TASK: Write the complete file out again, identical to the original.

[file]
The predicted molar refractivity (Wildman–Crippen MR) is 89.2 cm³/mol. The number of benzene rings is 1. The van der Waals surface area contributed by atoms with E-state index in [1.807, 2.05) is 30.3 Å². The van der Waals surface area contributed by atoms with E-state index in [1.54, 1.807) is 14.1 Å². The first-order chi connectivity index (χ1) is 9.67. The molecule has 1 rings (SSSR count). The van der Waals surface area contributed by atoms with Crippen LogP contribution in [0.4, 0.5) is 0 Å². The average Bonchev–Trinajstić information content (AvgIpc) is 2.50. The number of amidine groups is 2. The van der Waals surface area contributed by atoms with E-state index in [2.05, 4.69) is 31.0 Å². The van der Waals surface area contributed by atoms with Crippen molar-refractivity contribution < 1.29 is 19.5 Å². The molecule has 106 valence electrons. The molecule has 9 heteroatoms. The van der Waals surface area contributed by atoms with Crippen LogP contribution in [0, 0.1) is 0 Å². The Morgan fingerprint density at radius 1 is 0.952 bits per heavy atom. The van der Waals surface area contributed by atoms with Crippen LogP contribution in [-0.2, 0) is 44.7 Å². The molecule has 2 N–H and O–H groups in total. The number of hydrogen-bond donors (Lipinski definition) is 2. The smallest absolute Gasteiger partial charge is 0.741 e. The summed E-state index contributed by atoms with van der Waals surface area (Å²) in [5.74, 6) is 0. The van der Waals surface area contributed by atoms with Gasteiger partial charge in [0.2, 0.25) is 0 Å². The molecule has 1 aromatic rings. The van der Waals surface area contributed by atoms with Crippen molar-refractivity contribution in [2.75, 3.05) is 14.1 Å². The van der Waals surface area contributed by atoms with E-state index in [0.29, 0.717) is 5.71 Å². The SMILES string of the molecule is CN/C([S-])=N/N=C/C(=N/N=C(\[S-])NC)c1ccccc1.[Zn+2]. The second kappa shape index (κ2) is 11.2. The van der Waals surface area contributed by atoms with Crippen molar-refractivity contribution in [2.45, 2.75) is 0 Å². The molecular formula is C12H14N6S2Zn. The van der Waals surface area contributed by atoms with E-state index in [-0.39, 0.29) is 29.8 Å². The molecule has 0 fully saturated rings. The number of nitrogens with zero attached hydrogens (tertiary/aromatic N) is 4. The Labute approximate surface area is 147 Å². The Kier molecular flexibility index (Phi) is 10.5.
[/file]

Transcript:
The predicted molar refractivity (Wildman–Crippen MR) is 89.2 cm³/mol. The number of benzene rings is 1. The van der Waals surface area contributed by atoms with E-state index in [1.807, 2.05) is 30.3 Å². The van der Waals surface area contributed by atoms with E-state index in [1.54, 1.807) is 14.1 Å². The first-order chi connectivity index (χ1) is 9.67. The molecule has 1 rings (SSSR count). The van der Waals surface area contributed by atoms with Crippen LogP contribution in [0.4, 0.5) is 0 Å². The average Bonchev–Trinajstić information content (AvgIpc) is 2.50. The number of amidine groups is 2. The van der Waals surface area contributed by atoms with E-state index in [2.05, 4.69) is 31.0 Å². The van der Waals surface area contributed by atoms with Crippen molar-refractivity contribution < 1.29 is 19.5 Å². The molecule has 106 valence electrons. The molecule has 9 heteroatoms. The van der Waals surface area contributed by atoms with Crippen LogP contribution in [0, 0.1) is 0 Å². The Morgan fingerprint density at radius 1 is 0.952 bits per heavy atom. The van der Waals surface area contributed by atoms with Crippen LogP contribution in [-0.2, 0) is 44.7 Å². The molecule has 2 N–H and O–H groups in total. The number of hydrogen-bond donors (Lipinski definition) is 2. The smallest absolute Gasteiger partial charge is 0.741 e. The summed E-state index contributed by atoms with van der Waals surface area (Å²) in [5.74, 6) is 0. The van der Waals surface area contributed by atoms with Gasteiger partial charge in [0.2, 0.25) is 0 Å². The molecule has 1 aromatic rings. The van der Waals surface area contributed by atoms with Crippen molar-refractivity contribution in [2.75, 3.05) is 14.1 Å². The van der Waals surface area contributed by atoms with E-state index in [0.29, 0.717) is 5.71 Å². The SMILES string of the molecule is CN/C([S-])=N/N=C/C(=N/N=C(\[S-])NC)c1ccccc1.[Zn+2]. The second kappa shape index (κ2) is 11.2. The van der Waals surface area contributed by atoms with Crippen molar-refractivity contribution in [2.45, 2.75) is 0 Å². The molecular formula is C12H14N6S2Zn. The van der Waals surface area contributed by atoms with E-state index in [-0.39, 0.29) is 29.8 Å². The molecule has 0 fully saturated rings. The number of nitrogens with zero attached hydrogens (tertiary/aromatic N) is 4. The Labute approximate surface area is 147 Å². The Kier molecular flexibility index (Phi) is 10.5.